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Philip Leverhulme Award: Internet Geographies

I am extremely happy to report the news that I have been awarded one of the 2016 Philip Leverhulme prizes!

I hope to use the resources offered by the Leverhulme Trust to extend my research into information and internet geographies.  This line of research asks who and where is made more powerful and given more voice by the new digital layers of place that augment the places that we live in, and who and where tends to get silenced and excluded. In previous research we have seen some of the ways in which the digital can amplify and strengthen those already in global informational cores. But, as ever more people get connected to the internet, we need to know more about what sort of change we’re seeing over time.

Going forwards, this will mean hiring a postdoc trained in some flavour of computational social science/ GIS/ big data/ quantitative geography to work with me  I’ll be posting a job ad soon, but in the meantime please get in touch if you’re interested in working with me on such topics.

It really is a massive honour to have this award and to have the opportunity to use it to further some of our ongoing work. None of this would have been possible without the help of some of my brilliant and  smart collaborators over the last few years. As part of the immediate group of researchers that I’ve supervised at the OII, I’ve had the luck to work closely with Sanna Ojanpera, Nicolas Friederici, Amir Anwar,  Isis Hjorth, Alex Wood, Chris Foster, Stefano De Sabbata, Ralph Straumann, Heather Ford, Joe Shaw, Nisa Haji Ibrahim, Devin Gaffney, Charlotte Smart, Caludio Calvino, Ahmed Medhat, David Palfrey, Richard Farnbrough, Ning Wang, Tessy Onaji, and David Peter Simon: all of whom have played an important part in designing, carrying out, and publishing our scholarship. I also have a broader network of collaborators that I’ve also had the fortune to directly research and publish with: Matt Zook, Monica Stephens, Taylor Shelton, Ate Poorthuis, Bill Dutton, Bernie Hogan, Vili Lehdonvirta, Helena Barnard, Tim Waema, Charles Katua, Casper Andersen, Shilad Sen, Andrea Ballatore, Grant Blank, Scott Hale, Taha Yasseri, Illhem Allagui, Andrew Boulton, Jaz Choi, Han-Teng Liao, Felix Akorli, Grace Illah, Claude Bizimana, Havard Haarstad, Ralph Schroeder, Greg Taylor, Matt Wilson, Jeremy Crampton, Stann Brunn, Sean Gorman, Eduardo Lopez, Iginio Gagliardone, Emmanouil Tranos, Jim Thatcher, Dorothea Kleine, Richard Heeks, Padraig Carmody, and Rina Ghose (apologies if I have missed anyone out).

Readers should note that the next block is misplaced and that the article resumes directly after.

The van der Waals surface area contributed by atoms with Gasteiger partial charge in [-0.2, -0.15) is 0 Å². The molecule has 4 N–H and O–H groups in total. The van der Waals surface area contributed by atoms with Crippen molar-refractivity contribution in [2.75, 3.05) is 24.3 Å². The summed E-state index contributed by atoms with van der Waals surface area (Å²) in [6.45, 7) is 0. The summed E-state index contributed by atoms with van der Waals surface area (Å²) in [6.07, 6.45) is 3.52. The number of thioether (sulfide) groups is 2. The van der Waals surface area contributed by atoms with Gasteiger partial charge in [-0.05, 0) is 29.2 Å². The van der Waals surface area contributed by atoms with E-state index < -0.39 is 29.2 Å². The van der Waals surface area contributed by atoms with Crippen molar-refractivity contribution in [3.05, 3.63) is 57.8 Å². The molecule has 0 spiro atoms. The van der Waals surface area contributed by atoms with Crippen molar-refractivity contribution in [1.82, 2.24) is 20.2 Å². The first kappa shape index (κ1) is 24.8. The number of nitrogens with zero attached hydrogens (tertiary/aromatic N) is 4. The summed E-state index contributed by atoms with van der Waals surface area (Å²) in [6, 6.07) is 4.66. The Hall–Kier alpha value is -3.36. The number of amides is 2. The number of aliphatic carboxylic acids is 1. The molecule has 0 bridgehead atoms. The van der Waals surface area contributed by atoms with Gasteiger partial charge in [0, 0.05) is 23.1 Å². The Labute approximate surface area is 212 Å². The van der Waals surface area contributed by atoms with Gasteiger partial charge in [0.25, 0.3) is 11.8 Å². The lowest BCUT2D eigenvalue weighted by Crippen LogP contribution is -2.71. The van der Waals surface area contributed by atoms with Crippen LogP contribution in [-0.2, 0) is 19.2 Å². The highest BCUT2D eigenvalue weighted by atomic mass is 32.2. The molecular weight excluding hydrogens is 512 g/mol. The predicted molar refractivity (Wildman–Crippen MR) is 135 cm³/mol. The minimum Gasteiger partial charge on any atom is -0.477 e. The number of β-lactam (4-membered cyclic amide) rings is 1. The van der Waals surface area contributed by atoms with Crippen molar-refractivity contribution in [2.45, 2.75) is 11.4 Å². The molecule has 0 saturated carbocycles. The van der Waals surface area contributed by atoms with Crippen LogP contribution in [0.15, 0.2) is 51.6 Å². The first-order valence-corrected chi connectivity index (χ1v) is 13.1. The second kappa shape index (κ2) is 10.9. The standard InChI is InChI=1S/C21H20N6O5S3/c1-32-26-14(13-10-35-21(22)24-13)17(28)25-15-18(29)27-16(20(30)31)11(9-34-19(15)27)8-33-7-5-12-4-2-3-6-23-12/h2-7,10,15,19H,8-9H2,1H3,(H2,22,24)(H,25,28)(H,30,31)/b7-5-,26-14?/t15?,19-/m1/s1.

Just typing out that list of names made me realise how truly incredible the last few years have been, and what a privilege it is to get to work with so many people from such a diverse range of backgrounds. And this list doesn’t even include all of the other people who have helped along the way (such as the ever-helpful support staff at Oxford).

I didn’t intend for such a long post about this award, but once I started to write it became clear that there is no way to say ‘thanks’ for this award without thanking all of the people in my network who actually made it possible.

Mark

The Impact of Connectivity in Africa: Grand Visions and the Mirage of Inclusive Digital Development

My colleagues Nicolas Friederici, Sanna Ojanperä, and I have recently finished a paper in which we analyse ‘Grand Visions’ of how Internet connectivity affects development in Africa. In the paper, we contrast these visions with the actually available empirical evidence to support those claims. You will be able to read our full conclusions in the paper below:

Friederici, N. Ojanperä, S., and Graham, M. 2017. The Impact of Connectivity in Africa: Grand Visions and the Mirage of Inclusive Digital Development. Electronic Journal of Information Systems in Developing Countries. 79(2) 1-20. 

We show that the evidence base to support the claim that Internet connectivity has a vast positive or “transformative” impact on development in Africa is thin. More worryingly, once we see the techno-determinist and modernist assumptions at the core of many visions, visions of rapid development precipitated though ICTs might not just fail to achieve their goals (even on their own terms), they could actively undermine those very efforts in a world of scarce resources.

Here are some excerpts as a preview of the paper: